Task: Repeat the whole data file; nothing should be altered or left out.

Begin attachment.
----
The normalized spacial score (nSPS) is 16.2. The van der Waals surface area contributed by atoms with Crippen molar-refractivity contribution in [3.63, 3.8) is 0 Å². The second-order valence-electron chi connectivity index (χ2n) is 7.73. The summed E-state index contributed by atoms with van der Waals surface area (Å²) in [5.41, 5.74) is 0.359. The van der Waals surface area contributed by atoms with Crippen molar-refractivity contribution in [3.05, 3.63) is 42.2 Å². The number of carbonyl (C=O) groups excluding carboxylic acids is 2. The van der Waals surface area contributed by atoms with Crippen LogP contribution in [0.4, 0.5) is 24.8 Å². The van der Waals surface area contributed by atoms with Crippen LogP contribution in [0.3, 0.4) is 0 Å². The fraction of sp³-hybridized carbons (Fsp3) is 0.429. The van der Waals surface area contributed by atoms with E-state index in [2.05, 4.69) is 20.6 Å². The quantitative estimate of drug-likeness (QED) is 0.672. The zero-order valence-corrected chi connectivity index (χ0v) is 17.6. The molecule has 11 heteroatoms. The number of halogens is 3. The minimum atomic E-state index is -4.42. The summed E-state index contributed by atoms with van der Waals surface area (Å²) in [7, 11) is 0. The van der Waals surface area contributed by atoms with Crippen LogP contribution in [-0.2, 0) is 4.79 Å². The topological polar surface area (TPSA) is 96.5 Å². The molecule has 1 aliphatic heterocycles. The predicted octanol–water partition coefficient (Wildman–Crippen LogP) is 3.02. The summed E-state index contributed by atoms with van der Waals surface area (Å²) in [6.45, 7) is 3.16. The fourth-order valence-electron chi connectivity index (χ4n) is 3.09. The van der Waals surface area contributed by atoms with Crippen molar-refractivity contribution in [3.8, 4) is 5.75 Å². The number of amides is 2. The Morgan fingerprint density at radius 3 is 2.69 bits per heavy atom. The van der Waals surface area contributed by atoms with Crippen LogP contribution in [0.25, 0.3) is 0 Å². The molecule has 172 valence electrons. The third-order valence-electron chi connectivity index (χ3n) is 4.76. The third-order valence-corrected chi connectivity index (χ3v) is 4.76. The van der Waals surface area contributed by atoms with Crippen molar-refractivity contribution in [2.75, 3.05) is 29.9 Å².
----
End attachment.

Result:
The normalized spacial score (nSPS) is 16.2. The van der Waals surface area contributed by atoms with Crippen molar-refractivity contribution in [3.63, 3.8) is 0 Å². The second-order valence-electron chi connectivity index (χ2n) is 7.73. The summed E-state index contributed by atoms with van der Waals surface area (Å²) in [5.41, 5.74) is 0.359. The van der Waals surface area contributed by atoms with Crippen molar-refractivity contribution in [3.05, 3.63) is 42.2 Å². The number of carbonyl (C=O) groups excluding carboxylic acids is 2. The van der Waals surface area contributed by atoms with Crippen LogP contribution in [0.4, 0.5) is 24.8 Å². The van der Waals surface area contributed by atoms with Crippen LogP contribution in [0.3, 0.4) is 0 Å². The fraction of sp³-hybridized carbons (Fsp3) is 0.429. The van der Waals surface area contributed by atoms with E-state index in [2.05, 4.69) is 20.6 Å². The quantitative estimate of drug-likeness (QED) is 0.672. The zero-order valence-corrected chi connectivity index (χ0v) is 17.6. The molecule has 11 heteroatoms. The number of halogens is 3. The minimum atomic E-state index is -4.42. The summed E-state index contributed by atoms with van der Waals surface area (Å²) in [7, 11) is 0. The van der Waals surface area contributed by atoms with Crippen LogP contribution in [-0.2, 0) is 4.79 Å². The topological polar surface area (TPSA) is 96.5 Å². The molecule has 1 aliphatic heterocycles. The predicted octanol–water partition coefficient (Wildman–Crippen LogP) is 3.02. The summed E-state index contributed by atoms with van der Waals surface area (Å²) in [6.45, 7) is 3.16. The fourth-order valence-electron chi connectivity index (χ4n) is 3.09. The van der Waals surface area contributed by atoms with Crippen molar-refractivity contribution in [3.8, 4) is 5.75 Å². The number of amides is 2. The Morgan fingerprint density at radius 3 is 2.69 bits per heavy atom. The van der Waals surface area contributed by atoms with Crippen LogP contribution in [0.25, 0.3) is 0 Å². The molecule has 172 valence electrons. The third-order valence-electron chi connectivity index (χ3n) is 4.76. The third-order valence-corrected chi connectivity index (χ3v) is 4.76. The van der Waals surface area contributed by atoms with Crippen molar-refractivity contribution in [2.75, 3.05) is 29.9 Å².